In this study we have analysed the mutational properties of two hypermutable (germline mutation rates of ~1%) microsatellite loci, HrU6 and HrU10, in the passerine bird barn swallow (Hirundo rustica). HrU6 is a tetranucleotide repeat locus consisting of an (AAAG)n motif, while HrU10 is a pentanucleotide repeat with an (AAGAG)n motif. We followed the segregation of these two markers through 1000–2000 meioses in pedigrees generally consisting of mother, father and several chicks. The identification of a large number of de novo mutations allowed inferences on the mutational spectrum to be made separately for each locus.

MATERIALS AND METHODS

Samples and DNA extraction

Bird samples were collected at seven sites in Italy and four sites in Spain. Barn swallows breed in colonies of up to a few hundred individuals (12) and at each site almost all breeding individuals as well as their offspring were captured and a small blood sample was collected. Parentage testing using microsatellites was done as part of an ongoing ecological study of the social behaviour of barn swallows (13). Blood samples were kept frozen until a small amount was thawed and genomic DNA was extracted by either a Chelex-based method according to Walsh et al. (14) or by standard phenol/chloroform extraction.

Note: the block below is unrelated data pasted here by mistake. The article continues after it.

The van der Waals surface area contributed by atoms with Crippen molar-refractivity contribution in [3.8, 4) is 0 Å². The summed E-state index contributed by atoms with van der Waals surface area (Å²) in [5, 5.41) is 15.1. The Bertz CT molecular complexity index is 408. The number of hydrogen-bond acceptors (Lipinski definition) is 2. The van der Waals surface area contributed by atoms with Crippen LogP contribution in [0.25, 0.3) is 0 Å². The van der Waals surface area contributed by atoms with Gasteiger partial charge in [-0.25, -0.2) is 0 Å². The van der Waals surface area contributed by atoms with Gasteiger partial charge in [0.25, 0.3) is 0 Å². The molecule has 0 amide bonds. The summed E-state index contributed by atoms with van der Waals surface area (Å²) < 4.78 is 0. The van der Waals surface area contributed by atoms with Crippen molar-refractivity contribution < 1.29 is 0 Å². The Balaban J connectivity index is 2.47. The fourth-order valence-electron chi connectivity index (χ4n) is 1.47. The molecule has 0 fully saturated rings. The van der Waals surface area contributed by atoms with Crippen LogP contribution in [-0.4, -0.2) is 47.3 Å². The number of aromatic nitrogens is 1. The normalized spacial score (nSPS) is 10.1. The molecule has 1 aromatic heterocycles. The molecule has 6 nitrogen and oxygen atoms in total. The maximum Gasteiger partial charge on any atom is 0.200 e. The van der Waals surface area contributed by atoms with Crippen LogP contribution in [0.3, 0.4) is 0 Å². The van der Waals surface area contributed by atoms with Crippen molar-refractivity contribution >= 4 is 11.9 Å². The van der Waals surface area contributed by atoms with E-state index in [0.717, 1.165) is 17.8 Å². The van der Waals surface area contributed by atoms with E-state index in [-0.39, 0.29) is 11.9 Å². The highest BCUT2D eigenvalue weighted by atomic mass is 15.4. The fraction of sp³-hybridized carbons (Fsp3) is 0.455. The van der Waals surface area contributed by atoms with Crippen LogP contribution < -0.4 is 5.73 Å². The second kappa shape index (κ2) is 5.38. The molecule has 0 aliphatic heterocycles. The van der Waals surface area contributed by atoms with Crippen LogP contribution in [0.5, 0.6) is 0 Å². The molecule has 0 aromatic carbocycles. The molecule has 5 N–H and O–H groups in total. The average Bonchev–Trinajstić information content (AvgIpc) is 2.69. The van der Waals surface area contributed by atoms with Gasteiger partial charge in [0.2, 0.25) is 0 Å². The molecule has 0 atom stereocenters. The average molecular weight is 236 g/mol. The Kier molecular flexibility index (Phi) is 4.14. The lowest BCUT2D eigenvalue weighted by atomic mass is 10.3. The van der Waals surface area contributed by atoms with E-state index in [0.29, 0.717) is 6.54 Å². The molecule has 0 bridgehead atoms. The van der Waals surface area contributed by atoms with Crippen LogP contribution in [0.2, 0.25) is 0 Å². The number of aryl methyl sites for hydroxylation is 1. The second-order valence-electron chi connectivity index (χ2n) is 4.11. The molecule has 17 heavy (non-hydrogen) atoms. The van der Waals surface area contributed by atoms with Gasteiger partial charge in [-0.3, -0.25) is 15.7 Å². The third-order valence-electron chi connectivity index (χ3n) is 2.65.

Microsatellite markers

All individuals were genotyped for the microsatellite markers HrU6 (15) and HrU9 (16). In addition, all Spanish swallows were genotyped for HrU10 (16), while all Italian birds were genotyped for HrU5 (15). These markers are well suited for parentage testing since they display extreme polymorphism (see further below).